By Len Ramirez

SANTA CRUZ COUNTY (KPIX 5) — Santa Cruz Mountain residents are bracing for the next round of storms which could bring wind, rain and the threat of mudslides on the steeper slopes.

Karen Fishback and her family spent the day enjoying the last of the dry weather before another atmospheric river drenches their home in the Lexington Hills.

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“There’s a bunch of moisture coming over from the Hawaiian Islands and a bunch of cold air coming from Alaska and they meet here,” said Fishback. “And we get wet.”

The storm is expected to dump another 5 to 8 inches of rain on the Santa Cruz Mountains, which are already saturated from previous storms.

Evidence of unstable hillsides are everywhere. Tarps, netting, drain pipes and sandbags are being used to cover previous slides and divert water to prevent further movement.

Fishback says her family has lived in the area for over a century and knows that it has an unstable geologic history.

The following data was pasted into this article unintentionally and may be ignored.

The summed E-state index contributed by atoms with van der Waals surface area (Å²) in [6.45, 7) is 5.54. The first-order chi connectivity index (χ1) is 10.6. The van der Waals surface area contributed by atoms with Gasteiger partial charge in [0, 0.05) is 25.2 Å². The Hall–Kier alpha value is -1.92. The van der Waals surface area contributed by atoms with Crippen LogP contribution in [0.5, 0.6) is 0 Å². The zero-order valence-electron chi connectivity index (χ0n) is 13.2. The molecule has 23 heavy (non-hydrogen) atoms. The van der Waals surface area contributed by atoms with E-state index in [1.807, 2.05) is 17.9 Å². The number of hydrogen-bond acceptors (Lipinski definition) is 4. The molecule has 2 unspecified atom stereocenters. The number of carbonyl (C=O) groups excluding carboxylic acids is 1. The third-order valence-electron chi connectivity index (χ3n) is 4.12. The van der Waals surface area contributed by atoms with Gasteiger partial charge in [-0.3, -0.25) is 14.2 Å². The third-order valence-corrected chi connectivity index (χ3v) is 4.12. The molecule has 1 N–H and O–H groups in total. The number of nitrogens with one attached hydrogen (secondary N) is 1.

“You’re standing on the San Andreas fault,” she said.

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Mountain residents have had to dodge falling trees and falling rocks this winter. One slide on Highway 35 near Bear Creek Road has been active since the last series of storms two weeks ago.

But the area has not had a significant slide so far this season, although one civil engineering expert says the hills are primed.

“We may see some larger events, but definitely I would expect to see a lot of small movements,” said Laura Sullivan Green, an San Jose State University civil engineering professor.

One resident said it’s all part of the package of living in the mountains, where just driving home can be a challenge.

“The mudslides aren’t going to affect me,” said neighbor Terry Lawrence, who pulled over to check on a driver who ran off the road and collided with a tree on Highway 35.

“The weather is, the snow, the rain,” Lawrence said.

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